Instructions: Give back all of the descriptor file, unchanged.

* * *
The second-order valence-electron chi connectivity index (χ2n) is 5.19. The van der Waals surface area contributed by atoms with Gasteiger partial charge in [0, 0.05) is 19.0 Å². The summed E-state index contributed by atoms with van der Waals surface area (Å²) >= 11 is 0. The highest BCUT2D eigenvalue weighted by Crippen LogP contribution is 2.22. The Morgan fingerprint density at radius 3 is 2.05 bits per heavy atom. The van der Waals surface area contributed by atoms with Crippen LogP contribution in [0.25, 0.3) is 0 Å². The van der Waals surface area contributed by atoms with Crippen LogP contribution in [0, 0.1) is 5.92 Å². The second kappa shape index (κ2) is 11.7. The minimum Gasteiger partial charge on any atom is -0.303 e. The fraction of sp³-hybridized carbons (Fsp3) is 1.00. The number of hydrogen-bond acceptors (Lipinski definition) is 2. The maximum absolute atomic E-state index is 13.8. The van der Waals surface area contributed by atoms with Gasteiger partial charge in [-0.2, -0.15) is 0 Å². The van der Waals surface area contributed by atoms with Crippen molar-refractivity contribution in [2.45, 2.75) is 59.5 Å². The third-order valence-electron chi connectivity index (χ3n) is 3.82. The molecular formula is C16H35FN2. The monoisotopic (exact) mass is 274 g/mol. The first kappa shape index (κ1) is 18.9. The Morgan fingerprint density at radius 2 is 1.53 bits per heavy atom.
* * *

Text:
The second-order valence-electron chi connectivity index (χ2n) is 5.19. The van der Waals surface area contributed by atoms with Gasteiger partial charge in [0, 0.05) is 19.0 Å². The summed E-state index contributed by atoms with van der Waals surface area (Å²) >= 11 is 0. The highest BCUT2D eigenvalue weighted by Crippen LogP contribution is 2.22. The Morgan fingerprint density at radius 3 is 2.05 bits per heavy atom. The van der Waals surface area contributed by atoms with Crippen LogP contribution in [0.25, 0.3) is 0 Å². The van der Waals surface area contributed by atoms with Crippen LogP contribution in [0, 0.1) is 5.92 Å². The second kappa shape index (κ2) is 11.7. The minimum Gasteiger partial charge on any atom is -0.303 e. The fraction of sp³-hybridized carbons (Fsp3) is 1.00. The number of hydrogen-bond acceptors (Lipinski definition) is 2. The maximum absolute atomic E-state index is 13.8. The van der Waals surface area contributed by atoms with Gasteiger partial charge in [-0.2, -0.15) is 0 Å². The van der Waals surface area contributed by atoms with Crippen molar-refractivity contribution in [2.45, 2.75) is 59.5 Å². The third-order valence-electron chi connectivity index (χ3n) is 3.82. The molecular formula is C16H35FN2. The monoisotopic (exact) mass is 274 g/mol. The first kappa shape index (κ1) is 18.9. The Morgan fingerprint density at radius 2 is 1.53 bits per heavy atom.